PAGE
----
Camp Manitoqua & Retreat Center’s fall retreat season has begun. At this time, we are offering groups a 15% discount on any retreat booked for December 2016 or January 2017. Please contact Ken at 815.469.2319, or at firstname.lastname@example.org for availability.
STORIES OF CELEBRATION
We share stories of celebration to glorify God. This month’s story comes from The Bridge and Rev. Stephanie Doeschot. We hope these stories inspire and encourage others in our region. If you’d like to share what God is doing in your church, please email Chad.
The Bridge is a ministry comprised of a Coffee House, Faith Community and Fair Trade Market. It was started as a church plant designed to develop relationships with people in the public arena. Christ’s Church (St. Peters, MO) and its area partner churches invested time, money and personnel in learning to develop a relational ministry outside of our churches’ walls since the gospel travels over relational bridges.
Christ’s Church has developed a Missional community which is regularly involved in mission by serving as baristas, as ambassadors for justice by serving in our fair trade store, or by helping to lead worship or youth activities for the developing faith community.
These venues outside of the church building provide people natural ways for them to become fully engaged disciples of Jesus Christ. By being intentionally inviting others into experiencing community with us and being able to articulate our mission in inclusive ways, they are learning to take the knowledge they have as believers and translate that into words and action that have impact.
The printed prayer that faces each volunteer at the Fair Trade Market at the start of each shift illustrates the mentality we are cultivating. It goes like this: “Dear Lord, please take our time and our service to you this day and use it to communicate your love for people all around the world. Help us to exhibit your love and grace to all who come through our doors as we jointly seek to learn from what you are doing in the lives of artisans and farmers in developing countries and to be a blessing to them and to all who cross our paths. In Jesus’ Name, Amen.”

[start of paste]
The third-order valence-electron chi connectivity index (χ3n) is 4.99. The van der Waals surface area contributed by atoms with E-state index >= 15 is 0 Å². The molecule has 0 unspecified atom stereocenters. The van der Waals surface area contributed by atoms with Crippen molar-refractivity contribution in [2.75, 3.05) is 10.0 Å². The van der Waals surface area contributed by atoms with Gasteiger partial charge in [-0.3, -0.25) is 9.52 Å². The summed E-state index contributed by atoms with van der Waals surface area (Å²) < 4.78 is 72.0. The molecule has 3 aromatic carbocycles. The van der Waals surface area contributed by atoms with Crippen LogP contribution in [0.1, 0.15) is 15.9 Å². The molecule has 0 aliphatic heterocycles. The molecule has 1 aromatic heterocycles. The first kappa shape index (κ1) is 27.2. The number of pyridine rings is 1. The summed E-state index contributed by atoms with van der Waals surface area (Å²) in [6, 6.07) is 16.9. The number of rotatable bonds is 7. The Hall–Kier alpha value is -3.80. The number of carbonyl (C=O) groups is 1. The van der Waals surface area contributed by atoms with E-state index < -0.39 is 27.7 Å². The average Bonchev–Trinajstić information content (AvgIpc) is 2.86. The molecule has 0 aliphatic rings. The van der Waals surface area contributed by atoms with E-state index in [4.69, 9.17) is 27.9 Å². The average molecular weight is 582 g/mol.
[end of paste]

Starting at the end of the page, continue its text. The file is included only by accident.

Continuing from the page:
People need avenues for natural ways to engage others in everyday life situations, just as the early disciples did as recorded in the book of Acts. We regularly get to see photos of people’s new grandchildren, hear what hilarious thing happened in the local high school, see the eyes of parents light up as their children participate in story time, even get asked to perform weddings and celebrate baptisms, and attend birthday parties of the people to whom we serve lattes and share life at our coffee house, and get to know through our store interactions.
Missional living = letting Christ have our hands, our feet and our time to love others through us. It’s our way of “being the very presence of Christ to a lost and broken world so loved by God.”
THOUGHTS FROM WAYNE
The Art of Neighboring…
Two weeks ago I had the opportunity to listen to Dave Runyon speak, co-author of the book “The Art of Neighboring”. I attended a taste and see learning community event at Remedy Church, a new church plant parented by Bethany Reformed Church in Sheboygan, WI. Dave Runyon began by saying that there was a time when people knew their neighbors. People took the time to talk to their neighbors, have cook-outs with them, and even go to church with them. But in our day of increased mobility and isolation, it’s difficult to find the time to make connections with our neighbors even though they may live 50 feet away from our front door. We have hundreds of friends on Facebook, but often we don’t even know the full name of the person who lives right next door. Those statements resonated with me as I thought about the people in my neighborhood.
Runyon asked us to fill out our own neighborhood map as completely as we could. He said, imagine that the middle box in the chart is your house and the boxes that surround it are the eight houses closest to your own. Now, here’s what I want you to do.
First, fill in the names of the people you know who live in the house represented by each of the boxes. If you can only think of the first names, that’s okay.
Second, write down some facts that you have learned from your conversations with the neighbor in that house. The things you remember in speaking to them like where they work or where they grew up.
Third, write down anything of personal significance you know about your neighbor. This could include things like their career plans, their fears, their dreams or their religious beliefs.
Then we were asked to share with the group around our table, how did you do as you filled out this exercise? Our responses revealed the degree of which we simply knew or did not know our neighbors.
Dave Runyon went on to share the Parable of the Good Samaritan. When Jesus told us love our neighbors, what if He meant to love our actual neighbors – the people who live next door to us? In the parable, a lawyer stood up and asked Jesus a question: “Teacher, what shall I do to inherit eternal life?” Jesus responded by saying, “What is written in the Law?” The man answered, “You shall love the Lord your God with all your heart and with all your soul and with all your strength and with all your mind, and your neighbor as yourself.” Jesus said to him, “You have answered correctly; do this, and you will live.” Then the lawyer desiring to justify himself said to Jesus: “And who is my neighbor?” Runyon explained that it is easy for pastors and laity to be busy doing ministry, but not engaging with our literal neighbors. In fact, we often justify ourselves like the lawyer where we make our “neighbor” a safe metaphor in carrying out the Lord’s command when we serve at soup kitchens and do acts of kindness to complete strangers. Often times we are so busy neighboring other people with needs in our congregations that we don’t have the time or energy to even notice the people immediately around us, let alone loving and serving them. When everyone is our neighbor, no one is our neighbor. Ouch!